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Double summation,

  1. Jun 16, 2013 #1
    1. The problem statement, all variables and given/known data
    How can I compute the sum
    An example to calculate
    [tex]\sum_{i=1}^n\sum_{j=i+1}^n(i+2j)[/tex]?? I only have an example where n=1 and it gives a sum of 0 (why?)

    Maybe with n=3, what would the expanded form look like?


    2. Relevant equations
    I know how to do double sums, but when I have indexes ranging from a constant to a constant. But I haven't encountered one where the index is dependent on the other sum's index.


    3. The attempt at a solution
    I tried computing the inner sum first:

    [tex]\sum_{i=1}^3 \left( \sum_{j=i+1}^{3}i +2\sum_{j=i+1}^{3}j \right)[/tex]
    [tex]=\sum_{i=1}^3 \left(i(3-(i+1)+1) +2\sum_{j=i+1}^{3}j \right)[/tex]
    [tex]=\sum_{i=1}^3 \left(3i-i^2 +2\sum_{j=i+1}^{3}j \right)[/tex]
    [tex]=3(1+2+3)-1^2-2^2-3^2+2\sum_{i=1}^3\sum_{j=i+1}^{3}j[/tex]

    I don't know what to do about the summation of j, since it's indexed at j but it starts at i+1?

    I only know that the answer is 20 because of Wolfram for when n = 3
    http://www.wolframalpha.com/input/?i=Sum[i+2j,+{i,+1,+3},+{j,+i+1,+3}]
     
    Last edited: Jun 16, 2013
  2. jcsd
  3. Jun 16, 2013 #2

    lurflurf

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    Just do the inner sum first
    $$\sum_{i=1}^n\sum_{j=i+1}^n(i+2j)=\sum_{i=1}^n((n-i)i+n(n+1)-i(i+1))=\sum_{i=1}^n(n(n+1)+(n-1)i-2i^2)$$
     
  4. Jun 16, 2013 #3

    SteamKing

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    When the starting value of the summation index is greater than the final value of the summation index, then by implication, the sum = 0, since there are no terms to be summed.
     
  5. Jun 16, 2013 #4
    May I ask how you are computing the "2j" sum? I'm guessing it's the 2 last terms n(n+1) - i(i+1) since (n-i)i sums the "i" term.
     
    Last edited: Jun 16, 2013
  6. Jun 16, 2013 #5
    I tried going back to this and elaborated more, by thinking that the sum of j is just like the sum of integers formula

    [tex]\sum_{i=1}^n \left( \sum_{j=i+1}^{n}i +2\sum_{j=i+1}^{n}j \right)[/tex]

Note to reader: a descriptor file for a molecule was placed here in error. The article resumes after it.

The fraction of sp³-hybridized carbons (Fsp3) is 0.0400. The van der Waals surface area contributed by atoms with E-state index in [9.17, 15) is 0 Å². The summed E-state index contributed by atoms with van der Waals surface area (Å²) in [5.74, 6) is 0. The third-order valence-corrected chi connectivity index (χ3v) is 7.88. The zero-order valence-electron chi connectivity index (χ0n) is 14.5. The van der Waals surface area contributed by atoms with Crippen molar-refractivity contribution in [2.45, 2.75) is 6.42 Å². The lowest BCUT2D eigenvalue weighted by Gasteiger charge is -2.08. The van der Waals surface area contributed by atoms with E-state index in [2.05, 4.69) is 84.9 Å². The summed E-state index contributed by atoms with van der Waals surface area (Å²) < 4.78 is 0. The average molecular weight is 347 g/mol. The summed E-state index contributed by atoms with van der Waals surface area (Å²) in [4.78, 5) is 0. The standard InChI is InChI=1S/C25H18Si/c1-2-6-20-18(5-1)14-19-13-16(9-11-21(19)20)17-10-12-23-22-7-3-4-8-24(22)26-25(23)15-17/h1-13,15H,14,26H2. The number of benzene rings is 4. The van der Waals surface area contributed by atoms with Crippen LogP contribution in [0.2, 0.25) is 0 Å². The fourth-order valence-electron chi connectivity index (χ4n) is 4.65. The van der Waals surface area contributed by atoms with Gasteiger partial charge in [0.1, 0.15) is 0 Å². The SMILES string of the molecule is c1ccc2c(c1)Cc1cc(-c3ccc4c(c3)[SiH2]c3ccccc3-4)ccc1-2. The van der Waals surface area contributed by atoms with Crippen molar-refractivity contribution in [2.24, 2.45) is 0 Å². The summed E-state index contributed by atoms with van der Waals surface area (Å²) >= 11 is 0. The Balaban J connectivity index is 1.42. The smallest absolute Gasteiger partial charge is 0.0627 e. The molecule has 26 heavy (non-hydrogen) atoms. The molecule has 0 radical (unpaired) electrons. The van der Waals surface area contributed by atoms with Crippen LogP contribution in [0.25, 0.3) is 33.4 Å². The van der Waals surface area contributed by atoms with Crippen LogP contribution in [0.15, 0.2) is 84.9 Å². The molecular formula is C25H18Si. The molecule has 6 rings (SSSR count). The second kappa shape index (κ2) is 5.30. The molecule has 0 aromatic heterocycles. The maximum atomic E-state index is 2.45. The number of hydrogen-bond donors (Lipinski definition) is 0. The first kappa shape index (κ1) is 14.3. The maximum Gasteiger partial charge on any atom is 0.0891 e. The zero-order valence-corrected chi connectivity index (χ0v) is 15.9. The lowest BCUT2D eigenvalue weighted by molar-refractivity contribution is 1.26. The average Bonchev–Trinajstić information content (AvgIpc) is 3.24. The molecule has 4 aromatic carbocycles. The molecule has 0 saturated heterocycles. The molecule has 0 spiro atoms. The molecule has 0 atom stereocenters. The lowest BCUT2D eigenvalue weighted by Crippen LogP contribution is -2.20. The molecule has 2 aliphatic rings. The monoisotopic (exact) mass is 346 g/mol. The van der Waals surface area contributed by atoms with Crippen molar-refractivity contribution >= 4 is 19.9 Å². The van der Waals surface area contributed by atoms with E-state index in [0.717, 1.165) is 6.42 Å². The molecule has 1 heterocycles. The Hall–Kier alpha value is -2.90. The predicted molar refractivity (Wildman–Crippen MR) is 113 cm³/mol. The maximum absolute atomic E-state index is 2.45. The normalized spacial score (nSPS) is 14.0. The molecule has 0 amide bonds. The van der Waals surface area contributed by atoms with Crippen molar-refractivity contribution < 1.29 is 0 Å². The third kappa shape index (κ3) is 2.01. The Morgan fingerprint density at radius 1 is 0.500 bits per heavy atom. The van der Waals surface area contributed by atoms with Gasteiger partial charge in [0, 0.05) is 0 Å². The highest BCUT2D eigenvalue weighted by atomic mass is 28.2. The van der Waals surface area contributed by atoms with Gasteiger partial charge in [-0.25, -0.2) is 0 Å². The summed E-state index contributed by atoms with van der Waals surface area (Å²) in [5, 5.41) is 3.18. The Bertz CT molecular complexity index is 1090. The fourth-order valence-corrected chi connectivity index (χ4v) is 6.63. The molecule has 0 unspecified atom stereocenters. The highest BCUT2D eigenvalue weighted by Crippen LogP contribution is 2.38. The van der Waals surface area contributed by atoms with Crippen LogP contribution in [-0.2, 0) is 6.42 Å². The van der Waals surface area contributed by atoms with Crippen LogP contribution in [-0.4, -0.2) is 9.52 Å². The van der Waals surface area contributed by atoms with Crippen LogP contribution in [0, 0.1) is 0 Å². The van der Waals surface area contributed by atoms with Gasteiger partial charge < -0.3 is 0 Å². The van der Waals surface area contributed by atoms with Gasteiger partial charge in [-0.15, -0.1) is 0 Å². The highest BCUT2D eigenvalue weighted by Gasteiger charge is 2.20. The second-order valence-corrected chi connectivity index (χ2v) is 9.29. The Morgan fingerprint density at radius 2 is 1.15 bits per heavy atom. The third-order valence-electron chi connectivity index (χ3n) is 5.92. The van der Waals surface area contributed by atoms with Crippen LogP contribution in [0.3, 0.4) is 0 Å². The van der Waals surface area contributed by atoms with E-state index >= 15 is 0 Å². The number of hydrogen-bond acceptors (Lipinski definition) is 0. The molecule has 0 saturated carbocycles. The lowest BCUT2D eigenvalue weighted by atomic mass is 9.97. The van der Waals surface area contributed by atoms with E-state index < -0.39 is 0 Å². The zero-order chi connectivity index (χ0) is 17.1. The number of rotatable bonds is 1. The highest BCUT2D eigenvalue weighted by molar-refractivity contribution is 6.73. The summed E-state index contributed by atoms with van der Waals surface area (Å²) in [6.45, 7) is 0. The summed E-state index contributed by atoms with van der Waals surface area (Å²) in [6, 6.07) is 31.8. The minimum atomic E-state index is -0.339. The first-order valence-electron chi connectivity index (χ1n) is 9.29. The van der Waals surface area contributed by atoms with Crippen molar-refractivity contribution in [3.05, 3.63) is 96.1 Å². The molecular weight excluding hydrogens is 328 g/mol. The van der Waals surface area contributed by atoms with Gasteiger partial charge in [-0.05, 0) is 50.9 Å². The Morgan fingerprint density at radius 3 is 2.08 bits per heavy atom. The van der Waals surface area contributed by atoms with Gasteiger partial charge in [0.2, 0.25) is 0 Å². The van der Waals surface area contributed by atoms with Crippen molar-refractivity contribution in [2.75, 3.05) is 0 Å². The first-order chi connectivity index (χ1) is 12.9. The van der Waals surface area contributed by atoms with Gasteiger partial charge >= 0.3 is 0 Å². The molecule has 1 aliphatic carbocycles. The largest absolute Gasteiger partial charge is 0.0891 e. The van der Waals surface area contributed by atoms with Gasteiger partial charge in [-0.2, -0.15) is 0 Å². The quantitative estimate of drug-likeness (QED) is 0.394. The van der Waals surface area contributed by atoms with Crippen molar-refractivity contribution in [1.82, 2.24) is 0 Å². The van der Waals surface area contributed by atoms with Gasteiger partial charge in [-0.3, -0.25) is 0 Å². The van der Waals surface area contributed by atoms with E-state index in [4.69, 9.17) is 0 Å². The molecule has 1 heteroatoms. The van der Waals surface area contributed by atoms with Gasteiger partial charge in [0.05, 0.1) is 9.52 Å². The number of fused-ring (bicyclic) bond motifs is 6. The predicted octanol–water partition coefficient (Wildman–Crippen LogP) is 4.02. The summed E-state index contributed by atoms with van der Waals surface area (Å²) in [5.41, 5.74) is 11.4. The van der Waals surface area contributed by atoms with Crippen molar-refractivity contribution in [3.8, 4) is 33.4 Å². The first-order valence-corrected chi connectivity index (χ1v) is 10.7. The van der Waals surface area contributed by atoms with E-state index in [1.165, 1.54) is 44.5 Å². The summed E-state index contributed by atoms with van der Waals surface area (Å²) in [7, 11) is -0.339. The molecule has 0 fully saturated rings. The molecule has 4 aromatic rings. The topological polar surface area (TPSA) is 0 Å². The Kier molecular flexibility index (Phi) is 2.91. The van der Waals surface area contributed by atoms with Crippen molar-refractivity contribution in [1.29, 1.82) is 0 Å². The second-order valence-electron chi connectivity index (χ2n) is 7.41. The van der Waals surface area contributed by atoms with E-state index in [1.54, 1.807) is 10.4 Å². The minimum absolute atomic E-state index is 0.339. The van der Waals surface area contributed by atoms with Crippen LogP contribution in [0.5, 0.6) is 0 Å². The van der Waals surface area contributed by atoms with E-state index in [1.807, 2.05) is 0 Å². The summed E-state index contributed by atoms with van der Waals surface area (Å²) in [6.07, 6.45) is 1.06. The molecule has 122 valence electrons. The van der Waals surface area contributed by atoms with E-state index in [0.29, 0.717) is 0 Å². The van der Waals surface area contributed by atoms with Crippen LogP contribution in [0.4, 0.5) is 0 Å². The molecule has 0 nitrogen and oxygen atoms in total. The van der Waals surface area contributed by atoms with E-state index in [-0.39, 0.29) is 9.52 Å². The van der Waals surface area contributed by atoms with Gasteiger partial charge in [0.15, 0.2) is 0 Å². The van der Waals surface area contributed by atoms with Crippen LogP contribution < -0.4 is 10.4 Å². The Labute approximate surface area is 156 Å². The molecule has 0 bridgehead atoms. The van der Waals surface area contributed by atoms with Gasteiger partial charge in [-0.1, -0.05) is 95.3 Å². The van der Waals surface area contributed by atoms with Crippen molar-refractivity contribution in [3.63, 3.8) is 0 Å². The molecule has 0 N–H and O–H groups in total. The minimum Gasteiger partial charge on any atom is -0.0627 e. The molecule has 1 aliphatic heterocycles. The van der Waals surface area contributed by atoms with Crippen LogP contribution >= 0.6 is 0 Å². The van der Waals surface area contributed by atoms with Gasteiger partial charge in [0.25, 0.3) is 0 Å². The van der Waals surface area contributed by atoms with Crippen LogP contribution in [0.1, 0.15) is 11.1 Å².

[tex]\sum_{i=1}^n \left(i(n-(i+1)+1) +2\sum_{j=1}^{n-i}(j+i) \right)[/tex] by index shifting
    [tex]\sum_{i=1}^n \left(i(n-i) +2\sum_{j=1}^{n-i}j+2\sum_{j=1}^{n-i}i \right)[/tex]
    [tex]\sum_{i=1}^n \left(i(n-i) +2*\frac{(n-i)(n-i+1)}{2}+2*(i(n-i-1+1)) \right)[/tex]using the sum of consectuive integers formula on j
    [tex]\sum_{i=1}^n \left(i(n-i) +(n-i)(n-i+1)+2i(n-i) \right)[/tex]

    Though this doesn't give the same answer..
     
  7. Jun 16, 2013 #6

    haruspex

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    Doesn't give the same answer as what? Looks right, and it produces 20 for n=3. How about finishing the summation into closed form?
     
  8. Jun 16, 2013 #7

    lurflurf

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    There are many ways to manipulate this. One way it to note

    $$\sum_{j=i+1}^n=\sum_{j=1}^n-\sum_{j=i}^n$$
    Remember the outside index is treated as constant in the inside sum
    use these formula you should know
    $$\sum_{k=1}^n 1=n \\
    \sum_{k=1}^n k=n(n+1)/2 \\
    \sum_{k=1}^n k^2=n(n+1)(2n+1)/6 $$

    here is how to expand n=3 maybe that will help
    $$\require{cancel} \sum_{i=1}^3 \sum_{j=i+1}^3 (i+2j)=\sum_{j=1+1}^3 (1+2j)+ \sum_{j=2+1}^3 (2+2j)+ \cancel{\sum_{j=3+1}^3 (3+2j)} \\
    =(1+2\cdot2)+(1+2\cdot 3)+(2+2\cdot 3)=5+7+8=20$$

    The crossed out sum is 0
     
  9. Jun 16, 2013 #8
    Oh it did turn out to be the same answer. I think I confused one of my "i"s with a "1" on paper. Thanks a lot though for the supplemental info above!! :)
     
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